Later this year, six years after their initial inception, Belgium quintet Sons Of A Wanted Man finally stands ready with their first ever Full-length release, after honing and otherwise perfecting their own sound across two previous Demos and a single EP. And, according to the record label themselves at least, the time was well spent, as there is a clear progression of musical style and approach across all of the releases, for now culminating in the seven tracks long magnum opus Kenoma.
It would be very naive of me not to aknowledge the fact that Sons Of A Wanted Man seems to be a very dedicated and ambitious group – They admit to not sticking to the usual very well-defined genres that I for one am quite fond of, instead mixing and matching different aspects and different approaches to suit their needs. Now normally this would almost certainly mean that Kenoma would be a record that would quickly end up at the back of my ever-growing collection, if not for the fact that the band happens to draw heavily upon many of the sub-genres that I have come to know and love ever since receiving my employment here at Metal Revolution; Namely, Shoe-Gaze, Atmospheric Black Metal and even Hardcore Punk – All in all encapsulated in the growing moniker ‘Post Black Metal’.
Now, all those fancy words aside, to me this means that the five gentlemen have managed to cobble together a somewhat interesting album with a very unique attraction – It is by no means clearly defined by any of the above-mentioned genres, instead becoming a strange hybrid of them all. I can pull out certain aspects of each musical style and recognize that as their origin, yet it is a clear homage to any of them. Quite interesting.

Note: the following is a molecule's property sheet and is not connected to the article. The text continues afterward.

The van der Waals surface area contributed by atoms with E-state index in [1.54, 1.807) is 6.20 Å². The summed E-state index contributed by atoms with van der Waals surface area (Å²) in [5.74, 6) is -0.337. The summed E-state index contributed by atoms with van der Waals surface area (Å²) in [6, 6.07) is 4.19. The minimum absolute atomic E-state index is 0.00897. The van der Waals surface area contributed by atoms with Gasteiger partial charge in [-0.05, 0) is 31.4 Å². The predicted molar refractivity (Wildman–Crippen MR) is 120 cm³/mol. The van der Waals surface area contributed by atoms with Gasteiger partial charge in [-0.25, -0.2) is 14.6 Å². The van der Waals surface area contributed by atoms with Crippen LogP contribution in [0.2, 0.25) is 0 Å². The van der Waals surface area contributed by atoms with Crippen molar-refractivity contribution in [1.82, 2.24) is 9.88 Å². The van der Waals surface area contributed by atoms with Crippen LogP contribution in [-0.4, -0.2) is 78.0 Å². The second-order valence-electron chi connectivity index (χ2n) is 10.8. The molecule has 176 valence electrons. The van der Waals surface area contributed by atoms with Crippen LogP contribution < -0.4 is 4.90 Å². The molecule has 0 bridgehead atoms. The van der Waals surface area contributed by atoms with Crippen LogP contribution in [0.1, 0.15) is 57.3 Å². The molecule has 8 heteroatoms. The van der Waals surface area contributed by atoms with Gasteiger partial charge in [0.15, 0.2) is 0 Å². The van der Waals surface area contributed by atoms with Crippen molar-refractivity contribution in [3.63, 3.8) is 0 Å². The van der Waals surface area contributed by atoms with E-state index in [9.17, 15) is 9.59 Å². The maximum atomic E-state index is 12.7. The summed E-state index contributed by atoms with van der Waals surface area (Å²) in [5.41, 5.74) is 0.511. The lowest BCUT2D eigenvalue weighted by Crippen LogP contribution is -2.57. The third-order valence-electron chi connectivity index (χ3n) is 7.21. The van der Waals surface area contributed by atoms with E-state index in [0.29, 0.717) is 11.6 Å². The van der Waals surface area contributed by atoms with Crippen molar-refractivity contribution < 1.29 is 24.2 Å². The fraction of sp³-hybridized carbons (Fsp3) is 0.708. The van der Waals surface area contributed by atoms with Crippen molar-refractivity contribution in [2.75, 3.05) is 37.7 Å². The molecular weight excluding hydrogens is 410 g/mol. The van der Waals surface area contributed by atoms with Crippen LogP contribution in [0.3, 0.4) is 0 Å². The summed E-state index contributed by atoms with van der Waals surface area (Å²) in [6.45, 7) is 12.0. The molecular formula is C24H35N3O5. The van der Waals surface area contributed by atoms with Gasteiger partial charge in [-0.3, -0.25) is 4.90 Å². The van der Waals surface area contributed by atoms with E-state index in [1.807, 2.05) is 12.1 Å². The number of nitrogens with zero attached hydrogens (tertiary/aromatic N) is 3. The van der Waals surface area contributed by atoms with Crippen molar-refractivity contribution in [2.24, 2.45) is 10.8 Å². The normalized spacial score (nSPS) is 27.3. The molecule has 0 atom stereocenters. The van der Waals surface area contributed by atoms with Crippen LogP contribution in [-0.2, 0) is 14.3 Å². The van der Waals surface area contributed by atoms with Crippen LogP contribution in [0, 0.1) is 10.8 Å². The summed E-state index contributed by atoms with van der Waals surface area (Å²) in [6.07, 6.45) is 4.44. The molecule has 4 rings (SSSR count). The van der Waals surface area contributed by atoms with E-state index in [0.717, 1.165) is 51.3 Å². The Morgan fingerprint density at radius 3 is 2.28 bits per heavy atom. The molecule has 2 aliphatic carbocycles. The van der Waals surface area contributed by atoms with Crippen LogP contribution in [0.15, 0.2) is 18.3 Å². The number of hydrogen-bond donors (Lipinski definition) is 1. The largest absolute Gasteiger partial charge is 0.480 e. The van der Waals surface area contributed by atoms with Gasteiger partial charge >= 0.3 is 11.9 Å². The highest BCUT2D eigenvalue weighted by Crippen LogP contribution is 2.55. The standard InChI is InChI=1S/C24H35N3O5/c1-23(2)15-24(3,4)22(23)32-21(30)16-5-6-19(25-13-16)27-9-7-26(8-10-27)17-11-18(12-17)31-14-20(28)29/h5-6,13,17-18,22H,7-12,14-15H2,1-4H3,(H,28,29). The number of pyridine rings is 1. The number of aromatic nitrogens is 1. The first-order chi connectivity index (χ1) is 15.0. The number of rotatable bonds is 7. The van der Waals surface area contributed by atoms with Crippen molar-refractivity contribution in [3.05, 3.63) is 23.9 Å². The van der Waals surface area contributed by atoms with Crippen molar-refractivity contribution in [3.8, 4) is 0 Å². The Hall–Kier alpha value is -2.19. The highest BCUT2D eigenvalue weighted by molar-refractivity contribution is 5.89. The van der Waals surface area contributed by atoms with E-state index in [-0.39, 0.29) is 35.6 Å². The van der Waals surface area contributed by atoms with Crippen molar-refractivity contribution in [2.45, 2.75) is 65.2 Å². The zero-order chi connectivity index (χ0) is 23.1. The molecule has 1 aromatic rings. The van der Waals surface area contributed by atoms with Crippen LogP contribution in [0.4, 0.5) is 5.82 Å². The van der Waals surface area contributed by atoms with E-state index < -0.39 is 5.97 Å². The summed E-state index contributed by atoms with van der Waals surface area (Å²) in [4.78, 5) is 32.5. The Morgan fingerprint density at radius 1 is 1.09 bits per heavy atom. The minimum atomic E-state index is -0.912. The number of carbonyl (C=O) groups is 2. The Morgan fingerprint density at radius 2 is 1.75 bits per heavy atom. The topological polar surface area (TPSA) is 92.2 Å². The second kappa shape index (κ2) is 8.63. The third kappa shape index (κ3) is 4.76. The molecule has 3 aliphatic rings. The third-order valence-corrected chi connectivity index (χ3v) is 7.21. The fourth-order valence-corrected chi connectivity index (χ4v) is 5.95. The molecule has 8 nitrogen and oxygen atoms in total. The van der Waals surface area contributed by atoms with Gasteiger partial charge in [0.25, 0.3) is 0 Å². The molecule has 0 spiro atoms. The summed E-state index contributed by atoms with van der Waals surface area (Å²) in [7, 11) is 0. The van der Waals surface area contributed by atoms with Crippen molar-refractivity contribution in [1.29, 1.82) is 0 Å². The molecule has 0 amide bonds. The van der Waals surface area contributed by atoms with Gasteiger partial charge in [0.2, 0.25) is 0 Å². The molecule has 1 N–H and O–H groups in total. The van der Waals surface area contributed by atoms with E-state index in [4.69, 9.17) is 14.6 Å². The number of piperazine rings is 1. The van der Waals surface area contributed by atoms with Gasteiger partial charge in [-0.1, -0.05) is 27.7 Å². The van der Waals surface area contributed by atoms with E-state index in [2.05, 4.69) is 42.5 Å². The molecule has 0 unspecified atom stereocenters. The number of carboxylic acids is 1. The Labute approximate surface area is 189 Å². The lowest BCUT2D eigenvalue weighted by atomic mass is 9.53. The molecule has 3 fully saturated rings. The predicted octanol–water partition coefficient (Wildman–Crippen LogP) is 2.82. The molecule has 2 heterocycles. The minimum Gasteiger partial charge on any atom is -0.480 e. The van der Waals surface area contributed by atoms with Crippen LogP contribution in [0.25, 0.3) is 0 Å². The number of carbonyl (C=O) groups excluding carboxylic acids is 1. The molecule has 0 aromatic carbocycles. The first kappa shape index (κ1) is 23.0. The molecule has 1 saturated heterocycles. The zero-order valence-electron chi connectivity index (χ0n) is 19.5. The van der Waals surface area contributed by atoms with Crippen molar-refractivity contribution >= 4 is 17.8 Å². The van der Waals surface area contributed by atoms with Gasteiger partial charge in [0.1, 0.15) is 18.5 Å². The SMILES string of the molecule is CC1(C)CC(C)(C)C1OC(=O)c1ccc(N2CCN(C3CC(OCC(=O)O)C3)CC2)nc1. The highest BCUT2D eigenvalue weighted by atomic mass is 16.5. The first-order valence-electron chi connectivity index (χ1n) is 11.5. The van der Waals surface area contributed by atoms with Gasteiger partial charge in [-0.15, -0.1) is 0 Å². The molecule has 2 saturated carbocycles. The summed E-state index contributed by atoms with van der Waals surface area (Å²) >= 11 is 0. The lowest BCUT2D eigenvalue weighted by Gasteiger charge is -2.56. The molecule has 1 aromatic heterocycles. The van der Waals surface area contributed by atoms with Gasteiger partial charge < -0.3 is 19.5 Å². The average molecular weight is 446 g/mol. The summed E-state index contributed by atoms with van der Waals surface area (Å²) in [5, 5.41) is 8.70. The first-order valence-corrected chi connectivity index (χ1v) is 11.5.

For instance, despite both Shoe-Gaze and Atmospheric Black Metal often ranging between fairly evenly paced to down-right slow, Sons Of A Wanted Mans entire album blazes by in a blink of an eye, with only aspects such as the vocal track, being even remotely down-paced – Perhaps aside from the bass track.
All in all, Kenoma lasts roughly forty-seven minutes, expertly mixed, mastered and strung together into something I didn’t quite expect to like as much as I did – And as such I am having a hard time recommending similar bands for this particular act. Instead I will advice anyone who found this rant even remotely interesting to go listen to the title track ”Kenoma” which can be found below – Chosen not only because it perfectly illustrates what the band is capable of, but also it is by far the longest track (and has a music video dedicated for it, something I for one consider to be a dying artform).